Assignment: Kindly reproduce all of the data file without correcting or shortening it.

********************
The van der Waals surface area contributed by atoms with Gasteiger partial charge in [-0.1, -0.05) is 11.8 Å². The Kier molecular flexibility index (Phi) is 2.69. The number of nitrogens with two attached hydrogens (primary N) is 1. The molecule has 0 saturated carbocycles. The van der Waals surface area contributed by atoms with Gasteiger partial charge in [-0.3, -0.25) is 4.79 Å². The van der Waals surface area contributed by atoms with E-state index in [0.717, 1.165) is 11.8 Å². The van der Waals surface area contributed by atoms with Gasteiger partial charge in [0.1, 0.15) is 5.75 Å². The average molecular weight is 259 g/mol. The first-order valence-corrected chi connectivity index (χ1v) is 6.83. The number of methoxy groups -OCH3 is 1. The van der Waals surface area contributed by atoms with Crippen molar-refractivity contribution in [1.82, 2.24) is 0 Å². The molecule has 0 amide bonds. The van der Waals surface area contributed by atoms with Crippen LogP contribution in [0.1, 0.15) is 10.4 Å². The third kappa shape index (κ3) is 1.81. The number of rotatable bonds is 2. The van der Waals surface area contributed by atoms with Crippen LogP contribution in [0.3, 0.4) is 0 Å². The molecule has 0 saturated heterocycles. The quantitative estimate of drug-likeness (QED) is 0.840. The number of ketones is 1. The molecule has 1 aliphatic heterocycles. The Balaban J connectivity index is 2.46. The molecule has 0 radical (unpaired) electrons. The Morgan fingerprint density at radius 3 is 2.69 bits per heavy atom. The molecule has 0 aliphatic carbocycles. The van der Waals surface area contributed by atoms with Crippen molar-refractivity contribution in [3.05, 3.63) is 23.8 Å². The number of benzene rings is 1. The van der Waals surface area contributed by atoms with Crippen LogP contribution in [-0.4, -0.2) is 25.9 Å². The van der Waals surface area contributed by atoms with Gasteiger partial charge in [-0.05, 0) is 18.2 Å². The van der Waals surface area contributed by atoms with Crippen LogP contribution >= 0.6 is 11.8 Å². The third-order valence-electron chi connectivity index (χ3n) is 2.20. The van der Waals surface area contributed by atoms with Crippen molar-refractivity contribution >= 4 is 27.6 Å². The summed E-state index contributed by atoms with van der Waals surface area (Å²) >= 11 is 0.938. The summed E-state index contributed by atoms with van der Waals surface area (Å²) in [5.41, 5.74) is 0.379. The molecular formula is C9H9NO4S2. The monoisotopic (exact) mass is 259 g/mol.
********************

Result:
The van der Waals surface area contributed by atoms with Gasteiger partial charge in [-0.1, -0.05) is 11.8 Å². The Kier molecular flexibility index (Phi) is 2.69. The number of nitrogens with two attached hydrogens (primary N) is 1. The molecule has 0 saturated carbocycles. The van der Waals surface area contributed by atoms with Gasteiger partial charge in [-0.3, -0.25) is 4.79 Å². The van der Waals surface area contributed by atoms with E-state index in [0.717, 1.165) is 11.8 Å². The van der Waals surface area contributed by atoms with Gasteiger partial charge in [0.1, 0.15) is 5.75 Å². The average molecular weight is 259 g/mol. The first-order valence-corrected chi connectivity index (χ1v) is 6.83. The number of methoxy groups -OCH3 is 1. The van der Waals surface area contributed by atoms with Crippen molar-refractivity contribution in [1.82, 2.24) is 0 Å². The molecule has 0 amide bonds. The van der Waals surface area contributed by atoms with Crippen LogP contribution in [0.1, 0.15) is 10.4 Å². The third kappa shape index (κ3) is 1.81. The number of rotatable bonds is 2. The van der Waals surface area contributed by atoms with Crippen LogP contribution in [0.3, 0.4) is 0 Å². The molecule has 0 saturated heterocycles. The quantitative estimate of drug-likeness (QED) is 0.840. The number of ketones is 1. The molecule has 1 aliphatic heterocycles. The Balaban J connectivity index is 2.46. The molecule has 0 radical (unpaired) electrons. The Morgan fingerprint density at radius 3 is 2.69 bits per heavy atom. The molecule has 0 aliphatic carbocycles. The van der Waals surface area contributed by atoms with Crippen molar-refractivity contribution in [3.05, 3.63) is 23.8 Å². The number of benzene rings is 1. The van der Waals surface area contributed by atoms with Crippen LogP contribution in [-0.4, -0.2) is 25.9 Å². The van der Waals surface area contributed by atoms with Gasteiger partial charge in [-0.05, 0) is 18.2 Å². The van der Waals surface area contributed by atoms with Crippen LogP contribution >= 0.6 is 11.8 Å². The third-order valence-electron chi connectivity index (χ3n) is 2.20. The van der Waals surface area contributed by atoms with Crippen molar-refractivity contribution >= 4 is 27.6 Å². The summed E-state index contributed by atoms with van der Waals surface area (Å²) >= 11 is 0.938. The summed E-state index contributed by atoms with van der Waals surface area (Å²) in [5.41, 5.74) is 0.379. The molecular formula is C9H9NO4S2. The monoisotopic (exact) mass is 259 g/mol.